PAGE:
Bitter campaign beckons as candidates wage war over bus travel and post offices

BORDERDERS were this week given a foretaste of the bitter Scottish Parliament election battle to come between the Lib Dems and the SNP in one of the local Holyrood seats, writes Andrew Keddie.

It came after South of Scotland List MP Christine Grahame accused Jeremy Purvis, the Lib Dem MSP for Tweeddale, Ettrick and Lauderdale and nemesis in the 2003 and 2007 polls, of having “a major hand” in drafting proposals by his party to remove concessionary bus passes for Scots aged 60-65.

She went on to criticise the Lib Dems for the decision of the Westminster coalition to award a £20million contract to process giro cheques, currently undertaken by the Post Office, to US-owned Citibank.

She issued a scathing press release after Scottish Lib Dem leader Tavish Scott announced his party would press for a review of the concessionary travel system. He said raising the threshhold to 65 would save £30million, which could redress cuts in higher and further education.

Ms Grahame went on the attack, claiming as many as 20,000 Borderers faced losing their bus passes if the plans went ahead, undermining the independence and mobility of older people in the region.

“Everyone over 60 currently benefits ... and in a predominantly rural community like the Borders, it is a vital provision for many older and disabled people.

“It would seem the Liberals have completed their political metamorphosis in proposing this essentially Conservative assault on the elderly and disabled.

“As finance spokesman for the Liberals, it is clear local candidate Jeremy Purvis must have had a major hand in drafting these proposals which will hit thousands of local people if his party gets back into coalition government at Holyrood after the May election.

“The Borders and the rest of Scotland are in real danger if the Liberals are returned.”

Mr Purvis who will take on Ms Grahame in the newly drawn South Midlothian, Tweeddale and Lauderdale seat on May 5, responded: “The SNP have, as is normal practice, got their numbers wrong, but the most important thing now is that with the Scottish Government budget cuts taking effect, we have to be honest with people about how we prioritise spending.

“The key question is: can the £30million cost of providing free travel to people aged 60-65 be better invested? We would keep the concession scheme at 65 and above as it is in England. I think most people who have heard the dreadful news of staff being made redundant at Borders College will consider it better to invest that £30million to mitigate the impact of the massive reduction made by the SNP Government in our local college’s budget.”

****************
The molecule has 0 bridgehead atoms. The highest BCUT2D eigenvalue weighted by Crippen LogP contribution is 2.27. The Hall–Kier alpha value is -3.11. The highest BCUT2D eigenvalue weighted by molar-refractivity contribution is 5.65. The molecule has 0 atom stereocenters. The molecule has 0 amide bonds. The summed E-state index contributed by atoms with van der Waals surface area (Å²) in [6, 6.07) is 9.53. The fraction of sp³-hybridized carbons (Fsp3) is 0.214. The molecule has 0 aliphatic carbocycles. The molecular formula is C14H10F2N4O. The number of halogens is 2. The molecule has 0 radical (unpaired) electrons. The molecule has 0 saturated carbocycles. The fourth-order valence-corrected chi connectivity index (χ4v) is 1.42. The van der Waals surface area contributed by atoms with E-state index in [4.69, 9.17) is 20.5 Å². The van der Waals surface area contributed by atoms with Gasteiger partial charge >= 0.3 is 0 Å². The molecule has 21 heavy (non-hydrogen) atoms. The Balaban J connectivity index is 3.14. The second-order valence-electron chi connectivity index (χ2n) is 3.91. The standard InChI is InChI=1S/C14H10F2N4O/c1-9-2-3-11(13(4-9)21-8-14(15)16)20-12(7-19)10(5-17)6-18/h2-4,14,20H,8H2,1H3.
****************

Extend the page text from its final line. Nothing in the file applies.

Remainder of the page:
The award of the Post Office contract to Citibank prompted another press release from Ms Grahame in which she blasted: “The Lib Dems have claimed they are helping defend the rural post office network in the Borders, but as usual, they are saying one thing locally and doing the exact opposite in government with the Tories. This is a decision, described as an act of vandalism by trade unions and the National Federation of Postmasters, that will erode the local economy and result in a poorer service right across the Borders.”

Mr Purvis responded: “What a cheek from the SNP, whose own government did not give its second class mail contract to the Royal Mail, so I won’t have any double standards from Ms Grahame.

“Only she could issue a press release saying I was pretty much single-handedly going to close post offices, a week after I re-opened one [in Walkerburn] because it gained directly from the £2million post office fund I secured in the Scottish budget.

“This is already making a huge difference and I am happy to stand on this record.”

Mr Purvis then rounded on his opponent.

“It’s obvious now that her tactic in the forthcoming election is the same old negative and personalised attacks on me, with faulty accuracy in her frequent grandstanding,” said Mr Purvis.

“There are serious issues facing the Borders and Scotland and she is already showing a distinct lack of interest in being serious.

“Perhaps that is why she has never won an election here, although at every opportunity she tries to claim she has.”